minuscula Goureau, 1851
minuscula Goureau, 1851. Annls. Soc. ent. Fr. (2)9:
Phytomyza minuscula Goureau, 1851; Hendel, 1935. Fliegen
palaearkt. Reg. 6(2): 433
Phytomyza minuscula Goureau, 1851; Spencer, 1972b. Handbk
ident. Br. Ins. 10(5g): 10, 71, 83 (fig. 269B), 90
Phytomyza minuscula Goureau, 1851; Spencer, 1976. Fauna ent. Scand. 5(1): 381 (figs 663B; 450, 790
Phytomyza minuscula Goureau, 1851; Spencer, 1990. Host
specialization in the World Agromyzidae (Diptera) : 22, 43,
47, 48 (fig. 185), 50.
forming short, irregular white linear mine, with frass in conspicuous
black strips. Pupation external, normally adhering to the leaf near
the end of the mine until dislodged by rain or wind (Spencer, 1972b: 83 (fig. 269B; Spencer,
1976: 381 (figs 663B), 450).
pale green, upper-surface, fairly broad, waving corridor; relatively
short, up to 7 cm. Frass at first in grains, later in short thread
fragments or pearl strings, at either side of the corridor. Often
several mines in a leaf. Pupation outside the mine, exit slit in
lower epidermis (Bladmineerders van Europa).
A relatively broad, short upper surface gallery. Frass in conspicuous black stripes (British
mine is also illustrated in the Encyclopedia of Life.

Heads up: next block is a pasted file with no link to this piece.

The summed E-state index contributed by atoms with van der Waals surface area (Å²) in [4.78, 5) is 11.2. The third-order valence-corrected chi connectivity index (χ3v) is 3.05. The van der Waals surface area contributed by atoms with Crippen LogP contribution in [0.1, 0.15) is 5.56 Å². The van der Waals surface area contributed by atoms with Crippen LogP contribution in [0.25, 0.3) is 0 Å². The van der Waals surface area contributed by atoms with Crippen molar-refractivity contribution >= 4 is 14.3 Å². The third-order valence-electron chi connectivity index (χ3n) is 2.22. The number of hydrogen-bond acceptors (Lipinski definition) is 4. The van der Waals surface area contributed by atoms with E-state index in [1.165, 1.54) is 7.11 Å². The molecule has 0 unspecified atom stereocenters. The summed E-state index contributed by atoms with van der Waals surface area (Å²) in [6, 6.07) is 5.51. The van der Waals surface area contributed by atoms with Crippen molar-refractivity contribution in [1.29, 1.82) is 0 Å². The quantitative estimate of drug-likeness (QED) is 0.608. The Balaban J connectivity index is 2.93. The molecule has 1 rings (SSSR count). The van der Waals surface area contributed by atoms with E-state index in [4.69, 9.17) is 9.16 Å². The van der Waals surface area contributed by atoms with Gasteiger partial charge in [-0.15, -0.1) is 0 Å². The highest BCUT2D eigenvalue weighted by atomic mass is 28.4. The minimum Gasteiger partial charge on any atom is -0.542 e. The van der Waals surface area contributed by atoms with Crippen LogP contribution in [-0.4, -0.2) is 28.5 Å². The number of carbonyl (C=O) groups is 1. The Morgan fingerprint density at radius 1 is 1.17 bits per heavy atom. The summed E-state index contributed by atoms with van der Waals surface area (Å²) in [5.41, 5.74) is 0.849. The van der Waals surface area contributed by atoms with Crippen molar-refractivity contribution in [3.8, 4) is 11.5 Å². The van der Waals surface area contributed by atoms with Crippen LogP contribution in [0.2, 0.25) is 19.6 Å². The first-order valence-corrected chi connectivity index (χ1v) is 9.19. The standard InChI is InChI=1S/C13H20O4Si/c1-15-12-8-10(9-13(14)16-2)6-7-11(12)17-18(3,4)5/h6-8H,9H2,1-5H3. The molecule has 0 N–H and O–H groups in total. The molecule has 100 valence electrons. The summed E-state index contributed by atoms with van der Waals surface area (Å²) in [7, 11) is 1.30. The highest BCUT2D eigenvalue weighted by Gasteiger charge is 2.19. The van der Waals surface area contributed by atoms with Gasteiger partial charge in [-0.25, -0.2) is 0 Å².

Larva: The larvae of flies are leg-less maggots without a head capsule (see examples). They never have thoracic or abdominal legs. They do not have chewing mouthparts, although they do have a characteristic cephalo-pharyngeal skeleton (see examples), usually visible internally through the body wall.
The larva is described by de Meijere (1925),
Allen (1958) and Sasakawa (1961).
Puparium: The puparia of flies are formed within the hardened last larval skin or puparium and as a result sheaths enclosing head appendages, wings and legs are not visible externally (see examples).
Reddish-brown (orange) (Spencer,
Adult: The adult is illustrated in the Encyclopedia
Hosts in Great Britain & Ireland:
of year - mines: June-September.
of year - adults: Currently unknown.
in Great Britain & Ireland: Common and widespread throughout
the Britain, particularly in gardens (Spencer, 1972b) including Warwickshire (Coventry) (Robbins,
1991), Hampshire (Fleet) (British
leafminers); Cambridgeshire (VC29), Edinburgh, Linlithgow, Shropshire (VC40),
Stafford and Worcestershire (VC37) (NBN
recorded in the Republic of Ireland (Martinez in Fauna Europaea).
NBN Grid Map:
elsewhere: Widespread in much of Europe including Denmark, Norway,
Sweden (Spencer, 1976: 450),
Switzerland (Mines in BMNH); The Netherlands, Luxembourg (Bladmineerders van Europa), Belgium (de
Bruyn and von Tschirnhaus, 1991) and Germany (Spencer,
1976: 574), French mainland, Lithuania, Poland and Spanish mainland
(Martinez in Fauna Europaea).
recorded in the western U.S.A., the Himalayas and northern India
(Spencer, 1990: 28).
NBN Interactive Grid Maps of known host species:
British and Irish Parasitoids in Britain and elsewhere:
liriomyzae Delucchi, 1954
orbicularis (Nees, 1834)
pentheus (Walker, 1839)
trifasciatus Westwood, 1833
unguicellus (Zetterstedt, 1838)
chabrias (Walker, 1838)
isaea (Walker, 1838)
soemius (Walker, 1839)
minusculae Fischer, 1967
pallipes Wesmael, 1835
|Phaedrotoma minusculae (Fischer, 1967)
|Phaedrotoma staryi Fischer, 1958